The outcome prompted immediate speculation that the defeated bidder might turn its sights on another UK electricity company and shares in both PowerGen and National Power rose sharply.
PacifiCorp, which began the takeover tussle with a pounds 3.9bn bid last June, withdrew after the Takeover Panel intervened by ruling that the two US utilities had to submit sealed bids to decide the outcome of the contest.
There was confusion and irritation in the City as to why PacifiCorp had not pulled out earlier. The winning bid from Texas is worth 840p a share compared with the 820p offered by PacifiCorp, which was advised by Goldman Sachs.
Last night, PacifiCorp said it had decided not to increase its offer because it did not see "acceptable financial returns to PacifiCorp shareholders at values in excess of 820p."
One analyst, expressing a widely held view, said: "If that was the case why did they not pull out 10 days ago when Texas was cleared by the competition authorities to bid at 840p a share?"
Erle Nye, chairman of Texas Utilities, said he was pleased that the higher offer had prevailed. The Energy Group, led by chairman Derek Bonham, urged shareholders to accept the Texas offer as soon as possible. The offer closes on 19 May.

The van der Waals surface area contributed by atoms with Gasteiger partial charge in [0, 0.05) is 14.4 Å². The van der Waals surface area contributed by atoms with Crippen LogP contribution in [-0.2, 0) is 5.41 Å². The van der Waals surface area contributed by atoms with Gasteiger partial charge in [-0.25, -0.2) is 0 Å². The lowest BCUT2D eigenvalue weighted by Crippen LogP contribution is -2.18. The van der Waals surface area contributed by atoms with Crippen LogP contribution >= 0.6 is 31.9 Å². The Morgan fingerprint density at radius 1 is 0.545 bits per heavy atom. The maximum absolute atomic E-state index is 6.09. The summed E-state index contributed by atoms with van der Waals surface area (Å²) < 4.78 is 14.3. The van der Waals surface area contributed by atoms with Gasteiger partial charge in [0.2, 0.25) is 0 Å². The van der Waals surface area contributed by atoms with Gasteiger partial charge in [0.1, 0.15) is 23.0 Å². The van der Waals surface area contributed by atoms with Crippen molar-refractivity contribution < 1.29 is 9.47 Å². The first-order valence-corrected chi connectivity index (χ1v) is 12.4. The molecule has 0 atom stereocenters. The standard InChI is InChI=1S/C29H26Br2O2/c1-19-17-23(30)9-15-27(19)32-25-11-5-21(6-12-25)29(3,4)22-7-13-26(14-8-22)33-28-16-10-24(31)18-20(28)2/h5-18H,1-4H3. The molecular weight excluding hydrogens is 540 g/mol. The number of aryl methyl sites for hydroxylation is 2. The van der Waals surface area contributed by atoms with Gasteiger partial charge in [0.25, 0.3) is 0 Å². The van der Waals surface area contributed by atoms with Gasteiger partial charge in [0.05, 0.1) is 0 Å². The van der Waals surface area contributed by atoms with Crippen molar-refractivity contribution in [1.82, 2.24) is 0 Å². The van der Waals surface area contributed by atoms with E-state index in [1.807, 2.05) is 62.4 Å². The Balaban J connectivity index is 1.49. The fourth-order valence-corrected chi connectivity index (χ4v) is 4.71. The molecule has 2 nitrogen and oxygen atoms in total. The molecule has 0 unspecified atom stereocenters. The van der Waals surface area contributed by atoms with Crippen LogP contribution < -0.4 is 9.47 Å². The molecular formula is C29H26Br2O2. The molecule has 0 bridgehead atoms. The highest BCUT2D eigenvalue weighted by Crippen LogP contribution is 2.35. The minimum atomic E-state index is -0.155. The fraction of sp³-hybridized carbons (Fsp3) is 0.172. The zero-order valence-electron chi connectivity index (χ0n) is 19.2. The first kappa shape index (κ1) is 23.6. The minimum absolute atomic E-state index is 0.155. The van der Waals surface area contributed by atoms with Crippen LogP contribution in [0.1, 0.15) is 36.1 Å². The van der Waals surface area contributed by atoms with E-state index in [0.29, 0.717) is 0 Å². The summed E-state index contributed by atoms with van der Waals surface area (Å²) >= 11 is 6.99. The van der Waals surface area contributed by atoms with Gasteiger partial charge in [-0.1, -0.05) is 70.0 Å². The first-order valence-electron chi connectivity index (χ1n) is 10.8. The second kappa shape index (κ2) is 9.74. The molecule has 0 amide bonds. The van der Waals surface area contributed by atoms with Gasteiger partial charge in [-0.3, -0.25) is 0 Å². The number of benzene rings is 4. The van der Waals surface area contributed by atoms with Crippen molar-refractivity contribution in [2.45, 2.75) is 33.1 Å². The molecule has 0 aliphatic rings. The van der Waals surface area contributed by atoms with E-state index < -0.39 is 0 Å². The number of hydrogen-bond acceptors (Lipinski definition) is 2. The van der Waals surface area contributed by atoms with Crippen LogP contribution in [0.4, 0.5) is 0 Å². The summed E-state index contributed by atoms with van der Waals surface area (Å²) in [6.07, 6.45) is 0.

Energy Group, which also owns the US coal producer Peabody, which Texas has agreed to sell to Lehman Merchant Banking Partners for $2.3bn. There are rumours that PacifiCorp may seek to acquire Peabody as a consolation prize.
The conclusion to the long-running bid contest will make Eastern the eighth British regional electricity company to be taken over by an American utility. John Devaney, the executive chairman of Eastern, will be offered a senior position by the new owners but he is not expected to stay with the Energy Group.
Sources in the Texas camp suggested that PacifiCorp may never have intended to raise its offer but by holding off making an announcement was simply trying to "spoof" Texas into bidding against itself. A PacifiCorp spokesman denied this.Reuse content